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Meloni and Von der Leyen visit Lampedusa. There are no ‘illegal’ human beings

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The visit of Prime Minister Giorgia Meloni to the island of Lampedusa on Sunday September 17, together with the President of the European Commission, Ursula Von der Leyen, should not be interpreted – as has been done by more than one political party – in an electoral sense. It is not a question of whether the Italian government and the parties that support it deserve more or less votes depending on how they deal with migration. It is a question of dealing responsibly and competently with a ‘global’ migratory phenomenon that originates in distant countries and ends up at the gates of Italy and Europe. Its protagonists are people fleeing from conflicts, hunger, climate change, old and new forms of colonialism, in which the rich countries have been and continue to be the protagonists. This is the face of today’s forced migrations, where to speak of “illegality” is reductive, to say the least.

What is certainly illegal is the trafficking in human beings, which takes advantage of the tragic situation to extort thousands of euros for a “ride” on a boat, not knowing whether, having left from Tunisia or Libya, it will reach the Italian shores. What is also illegal are the concentration camps set up in the countries of North Africa, where tens of thousands of children, women and men coming from – in fact fleeing – Africa are imprisoned (and often treated inhumanely).

Added to this is the inability of European countries and their governments to reach an agreement that guarantees the reception of incoming migrants while ensuring the safety of those who receive them.

The failure to reform the Dublin Agreement, the walls and barbed wires erected by several EU countries, the delays in approving and implementing the New Pact on Migration and Asylum, reflect the unwillingness to provide a genuine, solidarity-based and far-sighted response to migratory pressures. Given that – as everyone knows, or should know – the old Europe, which is in danger of being reduced to a huge old people’s home, desperately needs young migrants.

When it comes to migration, the European countries are all going their own way, with different rules and different results, and with double standards. And there is more. The legitimate and necessary reception of the millions of Ukrainians who fled to the EU because of the war is proof of this. Are a boy or a woman from Gambia, Nigeria or Syria different from Ukrainians?

This is what the migration issue is about.

Prime Minister Meloni therefore did well to invite President Von der Leyen to the island of Lampedusa. It was a gesture of closeness to the inhabitants of Lampedusa, whose lives are objectively affected by the arrival of boats full of desperate people. A gesture of humanity towards the migrants themselves, who have somehow reached the small Mediterranean island.

It is also a sign of renewed attention to the migratory emergency – a cry of alarm that has been raised by all Italian governments for almost a decade – whose humanitarian, social and institutional implications should not be underestimated.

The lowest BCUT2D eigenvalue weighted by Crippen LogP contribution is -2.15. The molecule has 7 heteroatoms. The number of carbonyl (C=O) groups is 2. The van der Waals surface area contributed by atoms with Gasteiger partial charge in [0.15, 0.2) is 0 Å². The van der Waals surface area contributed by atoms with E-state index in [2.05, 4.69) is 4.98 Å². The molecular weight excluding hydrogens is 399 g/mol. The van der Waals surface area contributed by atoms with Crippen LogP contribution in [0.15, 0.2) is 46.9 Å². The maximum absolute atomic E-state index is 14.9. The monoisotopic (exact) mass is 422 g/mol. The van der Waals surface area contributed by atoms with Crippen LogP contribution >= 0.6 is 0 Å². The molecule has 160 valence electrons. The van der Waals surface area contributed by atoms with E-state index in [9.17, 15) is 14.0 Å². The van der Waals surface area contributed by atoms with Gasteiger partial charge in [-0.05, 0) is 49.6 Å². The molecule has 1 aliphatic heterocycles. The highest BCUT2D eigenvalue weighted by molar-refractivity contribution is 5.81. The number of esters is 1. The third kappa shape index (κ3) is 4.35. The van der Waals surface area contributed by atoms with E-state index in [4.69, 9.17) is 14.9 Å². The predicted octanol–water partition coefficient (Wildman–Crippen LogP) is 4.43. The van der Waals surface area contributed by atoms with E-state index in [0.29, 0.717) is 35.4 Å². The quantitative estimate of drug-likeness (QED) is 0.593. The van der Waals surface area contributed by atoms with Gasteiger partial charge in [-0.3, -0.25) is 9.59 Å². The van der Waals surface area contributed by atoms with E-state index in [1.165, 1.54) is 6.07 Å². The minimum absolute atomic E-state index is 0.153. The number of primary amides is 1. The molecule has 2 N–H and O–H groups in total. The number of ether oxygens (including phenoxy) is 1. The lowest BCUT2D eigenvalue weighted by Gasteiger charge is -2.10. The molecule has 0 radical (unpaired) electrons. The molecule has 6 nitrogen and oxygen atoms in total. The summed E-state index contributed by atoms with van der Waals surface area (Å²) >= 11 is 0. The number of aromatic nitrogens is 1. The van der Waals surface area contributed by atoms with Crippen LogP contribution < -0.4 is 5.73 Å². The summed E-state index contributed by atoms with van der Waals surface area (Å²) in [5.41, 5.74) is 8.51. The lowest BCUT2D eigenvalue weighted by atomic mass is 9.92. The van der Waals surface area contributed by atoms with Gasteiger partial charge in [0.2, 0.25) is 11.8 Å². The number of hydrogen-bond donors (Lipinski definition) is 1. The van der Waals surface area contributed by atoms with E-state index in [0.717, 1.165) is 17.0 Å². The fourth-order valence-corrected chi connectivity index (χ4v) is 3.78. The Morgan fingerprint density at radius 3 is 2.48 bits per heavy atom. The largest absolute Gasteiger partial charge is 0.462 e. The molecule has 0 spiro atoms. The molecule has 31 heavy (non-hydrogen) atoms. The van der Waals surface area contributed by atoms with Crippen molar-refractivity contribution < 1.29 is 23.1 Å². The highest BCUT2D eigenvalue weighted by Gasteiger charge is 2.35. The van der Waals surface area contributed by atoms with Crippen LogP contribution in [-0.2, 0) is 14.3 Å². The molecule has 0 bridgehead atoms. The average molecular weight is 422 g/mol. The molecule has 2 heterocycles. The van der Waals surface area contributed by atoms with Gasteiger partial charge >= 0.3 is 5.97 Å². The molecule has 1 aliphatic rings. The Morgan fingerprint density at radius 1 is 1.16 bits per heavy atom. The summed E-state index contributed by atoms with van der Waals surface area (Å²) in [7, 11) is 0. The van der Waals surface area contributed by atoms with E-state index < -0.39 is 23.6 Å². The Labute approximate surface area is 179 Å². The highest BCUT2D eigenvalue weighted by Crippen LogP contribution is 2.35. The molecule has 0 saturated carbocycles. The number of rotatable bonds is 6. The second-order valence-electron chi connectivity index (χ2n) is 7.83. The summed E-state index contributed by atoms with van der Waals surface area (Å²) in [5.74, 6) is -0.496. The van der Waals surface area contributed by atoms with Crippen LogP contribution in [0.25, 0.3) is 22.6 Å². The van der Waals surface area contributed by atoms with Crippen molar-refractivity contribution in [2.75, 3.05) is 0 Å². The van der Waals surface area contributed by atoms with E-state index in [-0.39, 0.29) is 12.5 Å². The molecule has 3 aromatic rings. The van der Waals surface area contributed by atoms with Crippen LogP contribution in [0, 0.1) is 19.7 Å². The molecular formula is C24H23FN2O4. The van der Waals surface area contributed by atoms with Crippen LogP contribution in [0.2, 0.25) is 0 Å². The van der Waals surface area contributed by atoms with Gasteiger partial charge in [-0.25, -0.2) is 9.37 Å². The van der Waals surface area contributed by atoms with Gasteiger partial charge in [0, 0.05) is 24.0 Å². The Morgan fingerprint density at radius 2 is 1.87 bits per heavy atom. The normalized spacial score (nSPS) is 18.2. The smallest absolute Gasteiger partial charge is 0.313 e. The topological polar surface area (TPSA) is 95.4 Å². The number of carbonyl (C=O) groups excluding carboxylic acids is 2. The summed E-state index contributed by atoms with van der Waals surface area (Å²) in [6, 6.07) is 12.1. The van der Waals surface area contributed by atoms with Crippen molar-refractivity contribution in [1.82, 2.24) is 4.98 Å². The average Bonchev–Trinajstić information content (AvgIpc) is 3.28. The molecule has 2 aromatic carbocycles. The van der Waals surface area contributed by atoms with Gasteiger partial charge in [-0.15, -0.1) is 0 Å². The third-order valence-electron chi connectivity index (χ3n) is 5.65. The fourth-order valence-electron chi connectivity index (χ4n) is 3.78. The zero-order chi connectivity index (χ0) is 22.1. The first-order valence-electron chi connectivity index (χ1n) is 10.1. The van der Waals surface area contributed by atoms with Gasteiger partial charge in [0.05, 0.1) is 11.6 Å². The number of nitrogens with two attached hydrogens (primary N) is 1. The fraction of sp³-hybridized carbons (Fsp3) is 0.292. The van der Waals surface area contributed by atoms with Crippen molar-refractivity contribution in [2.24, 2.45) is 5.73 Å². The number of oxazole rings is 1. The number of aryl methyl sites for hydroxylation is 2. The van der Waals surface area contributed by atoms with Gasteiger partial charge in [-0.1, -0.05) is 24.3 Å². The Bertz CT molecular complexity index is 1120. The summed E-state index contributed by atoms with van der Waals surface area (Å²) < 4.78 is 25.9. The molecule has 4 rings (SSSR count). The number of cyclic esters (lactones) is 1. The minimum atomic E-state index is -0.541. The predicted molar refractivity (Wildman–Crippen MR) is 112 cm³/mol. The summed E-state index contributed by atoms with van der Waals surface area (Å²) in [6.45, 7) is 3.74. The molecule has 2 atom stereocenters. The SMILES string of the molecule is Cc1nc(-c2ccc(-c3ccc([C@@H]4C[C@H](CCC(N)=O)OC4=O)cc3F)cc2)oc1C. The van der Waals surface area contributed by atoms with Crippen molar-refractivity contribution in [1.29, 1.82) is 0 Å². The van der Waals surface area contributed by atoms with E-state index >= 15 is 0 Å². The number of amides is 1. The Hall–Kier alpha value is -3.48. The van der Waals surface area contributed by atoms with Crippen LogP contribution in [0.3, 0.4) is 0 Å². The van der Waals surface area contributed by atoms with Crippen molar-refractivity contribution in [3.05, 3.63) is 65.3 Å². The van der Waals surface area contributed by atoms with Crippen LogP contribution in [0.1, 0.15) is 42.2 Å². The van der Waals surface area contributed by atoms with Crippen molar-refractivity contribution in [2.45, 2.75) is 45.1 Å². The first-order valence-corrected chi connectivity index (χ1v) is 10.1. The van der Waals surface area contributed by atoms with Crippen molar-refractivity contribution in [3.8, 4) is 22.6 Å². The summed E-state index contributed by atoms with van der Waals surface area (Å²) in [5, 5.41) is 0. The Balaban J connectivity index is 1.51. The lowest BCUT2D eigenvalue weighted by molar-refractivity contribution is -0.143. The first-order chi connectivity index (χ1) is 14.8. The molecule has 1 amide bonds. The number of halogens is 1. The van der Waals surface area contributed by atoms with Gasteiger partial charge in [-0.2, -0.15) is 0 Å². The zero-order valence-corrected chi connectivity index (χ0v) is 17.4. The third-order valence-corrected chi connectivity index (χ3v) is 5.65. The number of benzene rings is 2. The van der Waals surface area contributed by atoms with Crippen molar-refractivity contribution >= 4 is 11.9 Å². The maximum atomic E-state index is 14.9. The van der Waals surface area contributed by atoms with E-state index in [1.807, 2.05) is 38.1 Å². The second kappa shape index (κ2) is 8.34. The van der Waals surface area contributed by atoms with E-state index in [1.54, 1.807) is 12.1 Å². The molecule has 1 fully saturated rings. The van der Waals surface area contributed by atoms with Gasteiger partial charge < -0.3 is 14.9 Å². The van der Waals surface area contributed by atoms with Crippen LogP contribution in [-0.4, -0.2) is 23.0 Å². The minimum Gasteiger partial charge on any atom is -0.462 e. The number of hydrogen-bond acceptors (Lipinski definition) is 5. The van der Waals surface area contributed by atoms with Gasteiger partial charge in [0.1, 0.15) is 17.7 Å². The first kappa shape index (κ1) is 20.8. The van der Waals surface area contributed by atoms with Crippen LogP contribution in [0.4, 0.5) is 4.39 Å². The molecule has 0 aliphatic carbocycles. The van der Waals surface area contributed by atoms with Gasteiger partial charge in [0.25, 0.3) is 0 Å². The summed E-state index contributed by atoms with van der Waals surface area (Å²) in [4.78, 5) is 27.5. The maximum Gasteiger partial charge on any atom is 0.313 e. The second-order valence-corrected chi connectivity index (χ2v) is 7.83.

The tone of social safety set by the Prime Minister during her visit to Lampedusa remained in the background. “I want to say that I do not consider this to be so much a European gesture of solidarity towards Italy, but rather a responsible gesture by Europe towards itself, because these are Italy’s borders but they are Europe’s borders too”, Giorgia Meloni said in a press statement. “The scale of the migration flows we are facing is such that, if we don’t work seriously and all together in combating illegal departures, this phenomenon’s numbers will overwhelm the border states first, but then all the others too. […] What is at stake here is the future that Europe wants for itself, because Europe’s future depends on its ability to address the great, epoch-making challenges of our time, and illegal immigration is undoubtedly one of them.” The Prime Minister reiterated: “I keep saying that, considering the flows that Italy is facing, that Europe is facing, we will never solve the problem by talking about how to redistribute migrants within Europe’s borders. The only way to seriously address the problem, and not have the solution for one nation create problems for another, is to work on the external dimension and stop the illegal departures of immigrants.”

Ursula von der Leyen was on the same lines: “irregular migration is a European challenge, and it needs a European answer.” Pausing to express her solidarity with the people of Lampedusa and thanking the people working on the island’s docks, she said that migrants “are being lured by ruthless smugglers and traffickers. And many arrive here in Lampedusa simply because of its location. This puts Lampedusa under pressure, creating a very difficult situation for its people. […] We will decide who comes to the European Union and under what circumstances, and not the smugglers and traffickers.”

She then outlined her “ten-point action plan” to combat the phenomenon. Actually, nothing new:

the role of Frontex, border control, cooperation with Tunisia, repatriation of “irregular migrants”, “stepping up awareness and communication campaigns to discourage Mediterranean crossings, while continuing to work on alternatives such as humanitarian admission and legal pathways.”

Much remains to be done, Meloni and Von der Leyen agreed. There is much to be done and Italian and European policies must provide concrete answers that respect the dignity of every human life. Including the lives of migrants.

(Fonte: AgenSIR – News archiviata in #TeleradioNews ♥ il tuo sito web © Diritti riservati all’autore)

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